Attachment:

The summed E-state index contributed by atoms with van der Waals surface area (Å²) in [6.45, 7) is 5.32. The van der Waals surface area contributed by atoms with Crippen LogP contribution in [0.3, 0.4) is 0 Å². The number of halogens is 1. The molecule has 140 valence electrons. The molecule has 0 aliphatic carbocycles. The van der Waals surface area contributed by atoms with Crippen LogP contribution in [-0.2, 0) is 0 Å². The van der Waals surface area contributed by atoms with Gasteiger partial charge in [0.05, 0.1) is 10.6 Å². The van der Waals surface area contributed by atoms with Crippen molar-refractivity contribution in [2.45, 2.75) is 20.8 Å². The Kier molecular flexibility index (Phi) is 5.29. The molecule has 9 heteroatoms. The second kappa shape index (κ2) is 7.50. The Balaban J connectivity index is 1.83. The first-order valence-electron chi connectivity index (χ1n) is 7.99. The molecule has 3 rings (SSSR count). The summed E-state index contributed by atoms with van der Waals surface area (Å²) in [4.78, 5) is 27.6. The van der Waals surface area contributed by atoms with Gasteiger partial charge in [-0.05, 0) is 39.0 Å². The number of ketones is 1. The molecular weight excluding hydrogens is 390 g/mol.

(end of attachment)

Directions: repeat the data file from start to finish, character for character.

The summed E-state index contributed by atoms with van der Waals surface area (Å²) in [6.45, 7) is 5.32. The van der Waals surface area contributed by atoms with Crippen LogP contribution in [0.3, 0.4) is 0 Å². The number of halogens is 1. The molecule has 140 valence electrons. The molecule has 0 aliphatic carbocycles. The van der Waals surface area contributed by atoms with Crippen LogP contribution in [-0.2, 0) is 0 Å². The van der Waals surface area contributed by atoms with Gasteiger partial charge in [0.05, 0.1) is 10.6 Å². The van der Waals surface area contributed by atoms with Crippen molar-refractivity contribution in [2.45, 2.75) is 20.8 Å². The Kier molecular flexibility index (Phi) is 5.29. The molecule has 9 heteroatoms. The second kappa shape index (κ2) is 7.50. The Balaban J connectivity index is 1.83. The first-order valence-electron chi connectivity index (χ1n) is 7.99. The molecule has 3 rings (SSSR count). The summed E-state index contributed by atoms with van der Waals surface area (Å²) in [4.78, 5) is 27.6. The van der Waals surface area contributed by atoms with Gasteiger partial charge in [-0.05, 0) is 39.0 Å². The number of ketones is 1. The molecular weight excluding hydrogens is 390 g/mol.